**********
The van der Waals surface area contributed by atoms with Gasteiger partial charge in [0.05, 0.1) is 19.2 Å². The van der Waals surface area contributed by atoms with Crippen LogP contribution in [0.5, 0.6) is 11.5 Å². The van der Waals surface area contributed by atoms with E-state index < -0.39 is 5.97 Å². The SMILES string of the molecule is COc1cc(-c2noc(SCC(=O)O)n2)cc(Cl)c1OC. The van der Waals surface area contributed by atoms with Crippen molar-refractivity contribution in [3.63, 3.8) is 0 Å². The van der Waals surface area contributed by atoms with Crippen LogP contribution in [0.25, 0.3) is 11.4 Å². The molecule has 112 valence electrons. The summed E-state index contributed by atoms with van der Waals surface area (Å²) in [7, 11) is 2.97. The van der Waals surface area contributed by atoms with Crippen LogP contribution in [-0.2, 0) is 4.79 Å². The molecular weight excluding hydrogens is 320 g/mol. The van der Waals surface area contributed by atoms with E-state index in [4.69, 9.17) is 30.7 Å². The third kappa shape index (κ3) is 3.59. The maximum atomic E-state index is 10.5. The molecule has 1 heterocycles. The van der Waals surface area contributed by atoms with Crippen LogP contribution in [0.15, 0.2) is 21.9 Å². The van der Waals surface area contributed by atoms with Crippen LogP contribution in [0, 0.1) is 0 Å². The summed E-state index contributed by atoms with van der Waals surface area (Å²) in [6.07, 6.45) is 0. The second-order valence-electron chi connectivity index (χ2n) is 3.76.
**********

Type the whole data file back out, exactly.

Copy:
The van der Waals surface area contributed by atoms with Gasteiger partial charge in [0.05, 0.1) is 19.2 Å². The van der Waals surface area contributed by atoms with Crippen LogP contribution in [0.5, 0.6) is 11.5 Å². The van der Waals surface area contributed by atoms with E-state index < -0.39 is 5.97 Å². The SMILES string of the molecule is COc1cc(-c2noc(SCC(=O)O)n2)cc(Cl)c1OC. The van der Waals surface area contributed by atoms with Crippen molar-refractivity contribution in [3.63, 3.8) is 0 Å². The van der Waals surface area contributed by atoms with Crippen LogP contribution in [0.25, 0.3) is 11.4 Å². The molecule has 112 valence electrons. The summed E-state index contributed by atoms with van der Waals surface area (Å²) in [7, 11) is 2.97. The van der Waals surface area contributed by atoms with Crippen LogP contribution in [-0.2, 0) is 4.79 Å². The molecular weight excluding hydrogens is 320 g/mol. The van der Waals surface area contributed by atoms with E-state index in [4.69, 9.17) is 30.7 Å². The third kappa shape index (κ3) is 3.59. The maximum atomic E-state index is 10.5. The molecule has 1 heterocycles. The van der Waals surface area contributed by atoms with Crippen LogP contribution in [0.15, 0.2) is 21.9 Å². The van der Waals surface area contributed by atoms with Crippen LogP contribution in [0, 0.1) is 0 Å². The summed E-state index contributed by atoms with van der Waals surface area (Å²) in [6.07, 6.45) is 0. The second-order valence-electron chi connectivity index (χ2n) is 3.76.